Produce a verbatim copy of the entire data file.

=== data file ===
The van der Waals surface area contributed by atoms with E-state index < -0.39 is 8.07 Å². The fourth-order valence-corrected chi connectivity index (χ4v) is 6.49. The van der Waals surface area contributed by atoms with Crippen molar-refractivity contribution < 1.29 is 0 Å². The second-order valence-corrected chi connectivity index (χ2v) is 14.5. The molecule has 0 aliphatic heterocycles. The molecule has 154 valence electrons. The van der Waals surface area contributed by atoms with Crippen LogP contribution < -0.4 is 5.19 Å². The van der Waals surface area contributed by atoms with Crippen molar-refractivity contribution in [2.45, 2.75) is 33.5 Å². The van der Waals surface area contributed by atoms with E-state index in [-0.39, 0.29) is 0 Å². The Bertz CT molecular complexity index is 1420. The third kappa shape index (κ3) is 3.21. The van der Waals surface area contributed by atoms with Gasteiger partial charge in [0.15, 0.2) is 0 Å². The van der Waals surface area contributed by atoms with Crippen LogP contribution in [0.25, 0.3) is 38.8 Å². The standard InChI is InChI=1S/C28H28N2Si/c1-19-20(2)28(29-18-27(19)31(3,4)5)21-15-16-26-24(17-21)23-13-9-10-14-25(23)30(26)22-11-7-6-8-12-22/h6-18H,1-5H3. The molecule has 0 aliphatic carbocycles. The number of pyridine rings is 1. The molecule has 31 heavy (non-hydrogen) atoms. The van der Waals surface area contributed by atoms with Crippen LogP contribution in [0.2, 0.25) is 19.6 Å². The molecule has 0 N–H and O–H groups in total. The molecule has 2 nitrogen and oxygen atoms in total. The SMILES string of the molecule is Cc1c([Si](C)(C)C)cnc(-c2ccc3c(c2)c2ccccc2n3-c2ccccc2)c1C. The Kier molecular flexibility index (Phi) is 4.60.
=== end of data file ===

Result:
The van der Waals surface area contributed by atoms with E-state index < -0.39 is 8.07 Å². The fourth-order valence-corrected chi connectivity index (χ4v) is 6.49. The van der Waals surface area contributed by atoms with Crippen molar-refractivity contribution < 1.29 is 0 Å². The second-order valence-corrected chi connectivity index (χ2v) is 14.5. The molecule has 0 aliphatic heterocycles. The molecule has 154 valence electrons. The van der Waals surface area contributed by atoms with Crippen LogP contribution < -0.4 is 5.19 Å². The van der Waals surface area contributed by atoms with Crippen molar-refractivity contribution in [2.45, 2.75) is 33.5 Å². The van der Waals surface area contributed by atoms with E-state index in [-0.39, 0.29) is 0 Å². The Bertz CT molecular complexity index is 1420. The third kappa shape index (κ3) is 3.21. The van der Waals surface area contributed by atoms with Gasteiger partial charge in [0.15, 0.2) is 0 Å². The van der Waals surface area contributed by atoms with Crippen LogP contribution in [0.25, 0.3) is 38.8 Å². The standard InChI is InChI=1S/C28H28N2Si/c1-19-20(2)28(29-18-27(19)31(3,4)5)21-15-16-26-24(17-21)23-13-9-10-14-25(23)30(26)22-11-7-6-8-12-22/h6-18H,1-5H3. The molecule has 0 aliphatic carbocycles. The number of pyridine rings is 1. The molecule has 31 heavy (non-hydrogen) atoms. The van der Waals surface area contributed by atoms with Crippen LogP contribution in [0.2, 0.25) is 19.6 Å². The molecule has 0 N–H and O–H groups in total. The molecule has 2 nitrogen and oxygen atoms in total. The SMILES string of the molecule is Cc1c([Si](C)(C)C)cnc(-c2ccc3c(c2)c2ccccc2n3-c2ccccc2)c1C. The Kier molecular flexibility index (Phi) is 4.60.